• Cable length flexibility – you can choose a custom cable length for each type of connector you have, potentially making cable management even cleaner.
  • Color variety becomes a choice – you can perfectly match the colors of your cables to support a certain theme that you are aiming for your PC build.
  • Cable replacement is a breeze – In case there are damaged or even missing connectors, you may simply use an extra from your custom cable set as an instant replacement.
  • Adding bulk to the wire – You can also choose custom cables specifically built for reinforced protection. Still dependent on the type of protection that you need, of course.
  • RGB is also an option – finally, if you are into even snazzier PC designs, you may upgrade from just choosing colors to outright using RGB lighting cables.

Recommended Modular Power Supplies

Modular power supplies are quite more expensive than standard PSUs. This should be taken into consideration when trying to build a PC. You need to judge whether you actually require the extra convenience or need that extra expense to be diverted on other component budgets. In addition, there are, of course, other specifications that still you need to balance when choosing a power supply. So, cable modularity should always be treated as a priority of convenience rather than necessity.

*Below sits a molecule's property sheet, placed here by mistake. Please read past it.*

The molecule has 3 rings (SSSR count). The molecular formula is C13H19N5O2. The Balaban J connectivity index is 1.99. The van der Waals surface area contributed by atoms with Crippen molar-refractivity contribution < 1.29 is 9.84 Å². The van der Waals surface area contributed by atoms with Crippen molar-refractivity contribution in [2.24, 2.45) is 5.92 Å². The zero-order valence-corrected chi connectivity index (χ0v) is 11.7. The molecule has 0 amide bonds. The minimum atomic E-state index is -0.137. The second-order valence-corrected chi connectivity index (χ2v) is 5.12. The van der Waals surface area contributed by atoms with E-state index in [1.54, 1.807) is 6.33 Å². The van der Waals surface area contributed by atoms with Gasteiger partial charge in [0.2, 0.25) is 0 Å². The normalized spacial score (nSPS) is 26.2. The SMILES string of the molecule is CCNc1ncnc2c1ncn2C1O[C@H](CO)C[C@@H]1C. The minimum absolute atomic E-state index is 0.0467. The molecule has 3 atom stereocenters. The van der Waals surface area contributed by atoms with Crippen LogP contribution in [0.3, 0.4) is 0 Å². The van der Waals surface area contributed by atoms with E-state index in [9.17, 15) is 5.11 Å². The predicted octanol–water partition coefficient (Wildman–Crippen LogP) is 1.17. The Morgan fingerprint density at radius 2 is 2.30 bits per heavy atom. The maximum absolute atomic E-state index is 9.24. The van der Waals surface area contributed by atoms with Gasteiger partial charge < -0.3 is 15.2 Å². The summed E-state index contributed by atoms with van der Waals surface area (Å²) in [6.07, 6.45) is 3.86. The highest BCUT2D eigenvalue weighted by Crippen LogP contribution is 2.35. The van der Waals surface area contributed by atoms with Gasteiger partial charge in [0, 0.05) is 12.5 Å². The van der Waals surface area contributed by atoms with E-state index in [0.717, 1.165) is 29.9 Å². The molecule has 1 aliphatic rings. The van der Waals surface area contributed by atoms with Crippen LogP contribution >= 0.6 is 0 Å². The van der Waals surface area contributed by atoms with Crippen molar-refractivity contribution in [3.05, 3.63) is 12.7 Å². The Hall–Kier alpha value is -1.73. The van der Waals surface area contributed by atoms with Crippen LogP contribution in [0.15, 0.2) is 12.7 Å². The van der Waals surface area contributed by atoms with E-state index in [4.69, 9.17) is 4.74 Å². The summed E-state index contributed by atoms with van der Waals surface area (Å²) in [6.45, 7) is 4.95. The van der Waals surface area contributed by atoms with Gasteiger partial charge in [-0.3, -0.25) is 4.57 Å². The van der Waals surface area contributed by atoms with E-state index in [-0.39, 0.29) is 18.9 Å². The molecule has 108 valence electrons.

That being said, we do have several easy recommendations that we can provide. Do take note that you don’t have to buy these specific products; just use them as your basic purchasing reference:

Corsair RM550x

Corsair RM550x

The RM550x is hands down one of the best reference modular power supplies in terms of performance and design. For its specs, it provides great ripple suppression, very accurate load regulation, and handles varying degrees of loads without breaking a sweat. This is all thanks to the high quality of its internal components. As a modular PSU though, you might be just a tiny bit bothered by the very close distance of its 4-pin (Molex) connectors.


EVGA 650 B5

EVGA 650 B5

Now, let’s head over to mid-range systems. Our staple pick for this category is none other than this (relatively) budget-friendly 80-Plus bronze modular PSU. While it kind of struggles under maximum load for extended periods, it does have a plethora of protection features. They are designed to maintain the function of the PSU and protect your entire system from any power overload. Recommended GPUs for this power supply are the Nvidia Gefore 16 series, and the AMD Radeon 5000 series.


Seasonic Focus Plus Platinum (650w)

Seasonic Focus Plus Platinum (650w)

So you want something more premium? The ever trusty Seasonic’s got you covered. This one is also designed mainly for mid-range systems, but it can deliver what it draws almost directly due to its power efficiency. It can also supply that power consistently to GPUS like the GTX 2080 Ti, without random throttling to usage spikes. Again, you’re going to have to invest a very hefty amount for this beast of a PSU. But with a 10-year warranty, the investment is definitely well worth it.